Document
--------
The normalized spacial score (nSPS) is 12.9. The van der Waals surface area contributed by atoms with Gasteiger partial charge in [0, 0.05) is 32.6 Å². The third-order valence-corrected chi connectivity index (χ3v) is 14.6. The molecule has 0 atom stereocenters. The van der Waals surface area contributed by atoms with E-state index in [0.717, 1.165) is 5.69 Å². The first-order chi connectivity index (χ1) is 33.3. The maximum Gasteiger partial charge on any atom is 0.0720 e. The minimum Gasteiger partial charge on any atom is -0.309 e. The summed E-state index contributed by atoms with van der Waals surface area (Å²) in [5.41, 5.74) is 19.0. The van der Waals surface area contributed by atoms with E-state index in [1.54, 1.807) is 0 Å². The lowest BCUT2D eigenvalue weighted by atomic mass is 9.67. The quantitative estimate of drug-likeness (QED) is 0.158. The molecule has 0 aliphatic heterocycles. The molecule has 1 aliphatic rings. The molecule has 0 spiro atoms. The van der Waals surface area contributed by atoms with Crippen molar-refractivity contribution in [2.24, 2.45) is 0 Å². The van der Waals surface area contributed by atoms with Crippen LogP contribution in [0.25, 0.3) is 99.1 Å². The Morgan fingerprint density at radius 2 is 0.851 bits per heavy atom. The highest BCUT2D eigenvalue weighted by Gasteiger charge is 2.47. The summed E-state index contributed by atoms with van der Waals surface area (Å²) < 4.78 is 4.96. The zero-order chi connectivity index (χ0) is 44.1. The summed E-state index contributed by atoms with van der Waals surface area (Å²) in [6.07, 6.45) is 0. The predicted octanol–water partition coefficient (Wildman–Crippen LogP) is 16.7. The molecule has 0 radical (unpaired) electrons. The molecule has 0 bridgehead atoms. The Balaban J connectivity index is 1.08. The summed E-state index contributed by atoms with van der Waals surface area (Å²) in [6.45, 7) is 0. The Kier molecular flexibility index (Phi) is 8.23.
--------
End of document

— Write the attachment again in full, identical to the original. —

The normalized spacial score (nSPS) is 12.9. The van der Waals surface area contributed by atoms with Gasteiger partial charge in [0, 0.05) is 32.6 Å². The third-order valence-corrected chi connectivity index (χ3v) is 14.6. The molecule has 0 atom stereocenters. The van der Waals surface area contributed by atoms with E-state index in [0.717, 1.165) is 5.69 Å². The first-order chi connectivity index (χ1) is 33.3. The maximum Gasteiger partial charge on any atom is 0.0720 e. The minimum Gasteiger partial charge on any atom is -0.309 e. The summed E-state index contributed by atoms with van der Waals surface area (Å²) in [5.41, 5.74) is 19.0. The van der Waals surface area contributed by atoms with E-state index in [1.54, 1.807) is 0 Å². The lowest BCUT2D eigenvalue weighted by atomic mass is 9.67. The quantitative estimate of drug-likeness (QED) is 0.158. The molecule has 0 aliphatic heterocycles. The molecule has 1 aliphatic rings. The molecule has 0 spiro atoms. The van der Waals surface area contributed by atoms with Crippen molar-refractivity contribution in [2.24, 2.45) is 0 Å². The van der Waals surface area contributed by atoms with Crippen LogP contribution in [0.25, 0.3) is 99.1 Å². The Morgan fingerprint density at radius 2 is 0.851 bits per heavy atom. The highest BCUT2D eigenvalue weighted by Gasteiger charge is 2.47. The summed E-state index contributed by atoms with van der Waals surface area (Å²) < 4.78 is 4.96. The zero-order chi connectivity index (χ0) is 44.1. The summed E-state index contributed by atoms with van der Waals surface area (Å²) in [6.07, 6.45) is 0. The predicted octanol–water partition coefficient (Wildman–Crippen LogP) is 16.7. The molecule has 0 radical (unpaired) electrons. The molecule has 0 bridgehead atoms. The Balaban J connectivity index is 1.08. The summed E-state index contributed by atoms with van der Waals surface area (Å²) in [6.45, 7) is 0. The Kier molecular flexibility index (Phi) is 8.23.